May 29 2019

Time To Get Weird

ThorRagnarokSometimes the death of a genre can be the best thing for it.

There is always a point in any movie genre where the greed of the industry over-saturates the audience. No matter what flavor is your favorite flavor, if you get nothing but that flavor you get sick of it. We’ve seen this happen with all kinds of trends in film, from Rom Coms to Fantasy to Superhero movies. But genre exhaustion can be a good thing. Because then the only place that genre can go to survive is… someplace weird. And when the studios stop getting rewarded for playing it safe, they get desperate and try a new way. That’s great for moviegoers! Sometimes a genre has to get really cliche and really tired and be on its death bed for studios to start taking risks in that genre. Time to get weird!

Let’s look at the superhero genre. People have been predicting the death of this one for ten years. It’s true, the market seems ridiculously over-saturated. But the only thing that died was the traditional version of a superhero film. The typical square-jawed hero in the flowing cape can’t get us to the theater anymore. We’ve seen that guy. Over and over. Marvel saw the writing on the wall very early and stopped looking at superheroes as a genre. They looked at it as a means to tell many genres of stories. Guardians of the Galaxy is a space adventure. Thor: Ragnarok is a trippy gladiator movie. Black Panther is a Shakespearean Drama. The only time DC was rewarded for their superhero movie attempts was with Wonder Woman — a female, Greek-goddess war movie. Now here comes Brightburn, flipping the entire premise of Superman onto its dark side.

BatmansBatman is its own lesson in exhausting a character. How many times has he been rebuilt from the ground up? After the fourth version of Tim Burton’s Batman, when Joel Shumacher added nipples to the batsuit and the “Starlight Express”-dressed crusaders literally ice skated and air-surfed, we were done. Enter Chris Nolan with his take: a gritty, stripped-down, ultra-real crime story, something Warner Brothers never would’ve dreamed of doing years earlier. But they were desperate. They’d tried everything. And in their desperation, they let the filmmaker try something crazy. How glad we are that he did.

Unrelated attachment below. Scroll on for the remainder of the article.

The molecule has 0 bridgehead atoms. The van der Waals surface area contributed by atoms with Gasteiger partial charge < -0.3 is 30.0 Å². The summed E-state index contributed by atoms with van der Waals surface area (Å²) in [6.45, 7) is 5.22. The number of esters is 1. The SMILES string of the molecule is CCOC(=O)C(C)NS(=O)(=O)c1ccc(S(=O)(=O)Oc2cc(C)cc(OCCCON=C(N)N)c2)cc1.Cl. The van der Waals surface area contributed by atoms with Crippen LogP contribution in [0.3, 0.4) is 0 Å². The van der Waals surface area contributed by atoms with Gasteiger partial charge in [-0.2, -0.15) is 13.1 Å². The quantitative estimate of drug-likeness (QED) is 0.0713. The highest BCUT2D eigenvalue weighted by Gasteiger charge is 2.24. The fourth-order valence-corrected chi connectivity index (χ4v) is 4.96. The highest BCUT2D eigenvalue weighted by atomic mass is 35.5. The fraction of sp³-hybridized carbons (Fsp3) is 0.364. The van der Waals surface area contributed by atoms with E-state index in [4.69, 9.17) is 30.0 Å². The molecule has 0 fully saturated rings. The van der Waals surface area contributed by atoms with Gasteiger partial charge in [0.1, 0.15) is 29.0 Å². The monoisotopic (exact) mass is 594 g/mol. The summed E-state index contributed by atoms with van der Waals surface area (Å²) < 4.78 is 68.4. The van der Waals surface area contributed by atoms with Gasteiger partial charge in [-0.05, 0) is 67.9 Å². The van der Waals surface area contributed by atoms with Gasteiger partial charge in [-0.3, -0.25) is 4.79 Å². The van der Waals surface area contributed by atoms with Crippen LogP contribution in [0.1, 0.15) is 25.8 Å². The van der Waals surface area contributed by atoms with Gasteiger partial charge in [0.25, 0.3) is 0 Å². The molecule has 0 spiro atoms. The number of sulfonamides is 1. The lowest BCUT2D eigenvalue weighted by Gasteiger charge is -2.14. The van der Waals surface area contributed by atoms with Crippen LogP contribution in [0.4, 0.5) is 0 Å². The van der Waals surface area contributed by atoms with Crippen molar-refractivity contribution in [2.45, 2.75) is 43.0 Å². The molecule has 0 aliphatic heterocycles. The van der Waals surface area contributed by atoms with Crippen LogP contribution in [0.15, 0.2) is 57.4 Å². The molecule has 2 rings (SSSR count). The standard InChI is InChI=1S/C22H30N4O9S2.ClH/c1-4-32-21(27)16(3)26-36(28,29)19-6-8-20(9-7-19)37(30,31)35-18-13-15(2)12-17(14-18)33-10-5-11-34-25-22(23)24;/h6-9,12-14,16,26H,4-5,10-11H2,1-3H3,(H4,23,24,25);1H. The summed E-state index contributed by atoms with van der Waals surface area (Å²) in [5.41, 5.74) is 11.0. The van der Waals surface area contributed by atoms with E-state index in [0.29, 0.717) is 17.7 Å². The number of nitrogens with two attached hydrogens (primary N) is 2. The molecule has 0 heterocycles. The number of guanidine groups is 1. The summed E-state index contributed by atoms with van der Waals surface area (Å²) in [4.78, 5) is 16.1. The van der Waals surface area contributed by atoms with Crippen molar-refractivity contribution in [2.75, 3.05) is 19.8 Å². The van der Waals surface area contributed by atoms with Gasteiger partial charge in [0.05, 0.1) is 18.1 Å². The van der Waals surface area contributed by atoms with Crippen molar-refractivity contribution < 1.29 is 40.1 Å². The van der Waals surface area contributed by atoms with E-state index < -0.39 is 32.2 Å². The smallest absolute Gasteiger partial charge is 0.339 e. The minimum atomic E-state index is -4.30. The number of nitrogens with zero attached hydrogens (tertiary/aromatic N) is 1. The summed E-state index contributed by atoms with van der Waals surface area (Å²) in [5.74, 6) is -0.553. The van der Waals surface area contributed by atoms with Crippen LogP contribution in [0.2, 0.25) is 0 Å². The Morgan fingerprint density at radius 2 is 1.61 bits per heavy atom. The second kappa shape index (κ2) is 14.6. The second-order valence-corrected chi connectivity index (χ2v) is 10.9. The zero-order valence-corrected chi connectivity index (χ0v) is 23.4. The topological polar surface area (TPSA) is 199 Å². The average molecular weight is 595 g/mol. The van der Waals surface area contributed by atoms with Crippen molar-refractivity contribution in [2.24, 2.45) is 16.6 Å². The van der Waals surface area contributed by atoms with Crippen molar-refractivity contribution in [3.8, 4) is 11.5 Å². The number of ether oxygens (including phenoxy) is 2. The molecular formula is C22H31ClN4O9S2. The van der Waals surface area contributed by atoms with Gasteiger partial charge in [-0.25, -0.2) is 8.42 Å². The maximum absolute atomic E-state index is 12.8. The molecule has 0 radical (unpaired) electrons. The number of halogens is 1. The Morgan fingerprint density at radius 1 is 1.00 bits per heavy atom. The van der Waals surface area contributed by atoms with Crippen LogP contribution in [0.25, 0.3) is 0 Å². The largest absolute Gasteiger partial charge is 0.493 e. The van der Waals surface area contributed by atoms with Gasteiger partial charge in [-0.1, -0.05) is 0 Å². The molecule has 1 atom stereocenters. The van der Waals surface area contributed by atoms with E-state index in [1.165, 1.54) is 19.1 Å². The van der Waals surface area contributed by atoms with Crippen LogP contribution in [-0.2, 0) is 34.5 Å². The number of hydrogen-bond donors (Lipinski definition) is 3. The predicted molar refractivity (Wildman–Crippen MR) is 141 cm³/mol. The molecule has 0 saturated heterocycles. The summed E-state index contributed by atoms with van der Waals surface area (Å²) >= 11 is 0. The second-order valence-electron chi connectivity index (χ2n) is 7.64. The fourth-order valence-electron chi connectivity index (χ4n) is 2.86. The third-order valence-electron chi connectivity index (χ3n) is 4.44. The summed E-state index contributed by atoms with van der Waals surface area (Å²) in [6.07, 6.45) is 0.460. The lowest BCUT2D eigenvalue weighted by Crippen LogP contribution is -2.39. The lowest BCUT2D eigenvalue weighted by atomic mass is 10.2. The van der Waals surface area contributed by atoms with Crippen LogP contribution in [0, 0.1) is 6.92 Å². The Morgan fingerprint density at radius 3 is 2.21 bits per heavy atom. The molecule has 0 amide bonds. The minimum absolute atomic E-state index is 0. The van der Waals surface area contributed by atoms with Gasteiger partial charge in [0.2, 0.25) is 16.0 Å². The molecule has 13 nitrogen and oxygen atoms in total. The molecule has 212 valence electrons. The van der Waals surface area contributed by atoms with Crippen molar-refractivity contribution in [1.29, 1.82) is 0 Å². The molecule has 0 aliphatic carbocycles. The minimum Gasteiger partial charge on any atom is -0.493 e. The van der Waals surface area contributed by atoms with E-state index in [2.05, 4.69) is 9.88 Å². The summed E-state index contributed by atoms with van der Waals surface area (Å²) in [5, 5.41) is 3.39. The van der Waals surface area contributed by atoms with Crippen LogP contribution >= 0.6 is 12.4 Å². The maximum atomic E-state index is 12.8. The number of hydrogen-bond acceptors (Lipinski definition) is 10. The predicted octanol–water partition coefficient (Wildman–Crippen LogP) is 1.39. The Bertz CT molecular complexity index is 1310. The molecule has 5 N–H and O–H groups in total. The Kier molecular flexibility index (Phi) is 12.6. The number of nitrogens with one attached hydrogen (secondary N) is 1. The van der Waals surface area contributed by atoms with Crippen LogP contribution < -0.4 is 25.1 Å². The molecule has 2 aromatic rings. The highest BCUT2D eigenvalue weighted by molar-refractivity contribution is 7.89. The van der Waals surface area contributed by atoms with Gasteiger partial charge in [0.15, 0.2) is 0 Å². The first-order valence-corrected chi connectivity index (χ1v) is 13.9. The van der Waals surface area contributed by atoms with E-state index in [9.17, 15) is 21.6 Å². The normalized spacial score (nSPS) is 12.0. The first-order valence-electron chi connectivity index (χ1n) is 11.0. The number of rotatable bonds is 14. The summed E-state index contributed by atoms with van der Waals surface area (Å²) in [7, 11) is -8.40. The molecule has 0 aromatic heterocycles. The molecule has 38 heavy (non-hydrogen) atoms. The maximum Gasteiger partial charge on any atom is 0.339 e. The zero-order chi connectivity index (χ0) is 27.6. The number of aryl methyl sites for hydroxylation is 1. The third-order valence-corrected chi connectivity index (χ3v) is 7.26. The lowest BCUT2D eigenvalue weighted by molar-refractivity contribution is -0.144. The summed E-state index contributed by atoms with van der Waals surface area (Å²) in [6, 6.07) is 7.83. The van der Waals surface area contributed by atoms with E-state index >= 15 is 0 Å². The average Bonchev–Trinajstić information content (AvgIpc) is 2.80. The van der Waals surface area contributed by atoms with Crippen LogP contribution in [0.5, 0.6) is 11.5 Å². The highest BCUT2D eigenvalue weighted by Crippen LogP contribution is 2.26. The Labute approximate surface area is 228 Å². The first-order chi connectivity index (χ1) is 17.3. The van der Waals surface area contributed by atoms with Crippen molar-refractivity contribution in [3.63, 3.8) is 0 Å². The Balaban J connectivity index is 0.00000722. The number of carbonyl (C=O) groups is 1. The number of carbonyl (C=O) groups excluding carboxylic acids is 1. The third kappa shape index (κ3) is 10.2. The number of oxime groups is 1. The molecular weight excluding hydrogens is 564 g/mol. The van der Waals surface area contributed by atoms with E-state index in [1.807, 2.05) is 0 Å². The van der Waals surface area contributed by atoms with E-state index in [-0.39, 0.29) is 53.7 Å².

Now we’re feeling the strain of the Live Action Remake. Disney made some new money by turning their animated classics into living, breathing, realism. But it’s getting old. Almost everyone I talk to says so. This live action thing was cool for three or four movies but… ten? Dumbo stumbled, showing signs of wear. Nostalgia alone can’t be the reason we go. These movies have to stand on their own and, dare I say, subvert the originals they are based on.

DisneyLiveAThe death of a genre is an exciting time. It’s the birthing pains of something new and weird. I can’t wait to see what is weird enough to reinvigorate the western, or the sports movie, or the epic fantasy. Personally, I’m waiting for the Hope-and-Crosby “buddy movie” version of Batman and Robin. Lethal Weapon with capes! That, I’d like to see.


May 17 2019

“Nobody Talks Like That”

Pulp-FictionThis was an ongoing note from producers I had on a particularly difficult project. They became extreme micromanagers on almost every creative decision, which finally came down to analyzing every line of dialogue in the script. The crux of our disconnect finally came to a head one day when my producer said to me, “Your dialogue is just not realistic. Nobody talks like that.”

Nobody talks like that. Hmm.

This issue went on for many months.  It was crucial to these producers that my characters — characters in an animated movie, in a fantastical situation — always use vocabulary and phrases that EVERYONE would use. The dialogue had to be  “natural” and “common” and “relatable.” I’ll be honest — when I write, I never really think about this. I just go with my instincts and let things flow. So maybe I’m the one who doesn’t talk like everyone else.

Then so be it.

I take real issue with this note. So it’s worth talking about. My goal in writing dialogue is clearly different than these producers. If my dialogue makes my characters speak in a way that is different from everyone else, I wear that badge with honor. Because that means that not only are my characters unique and heightened and interesting, but so is my voice as a writer.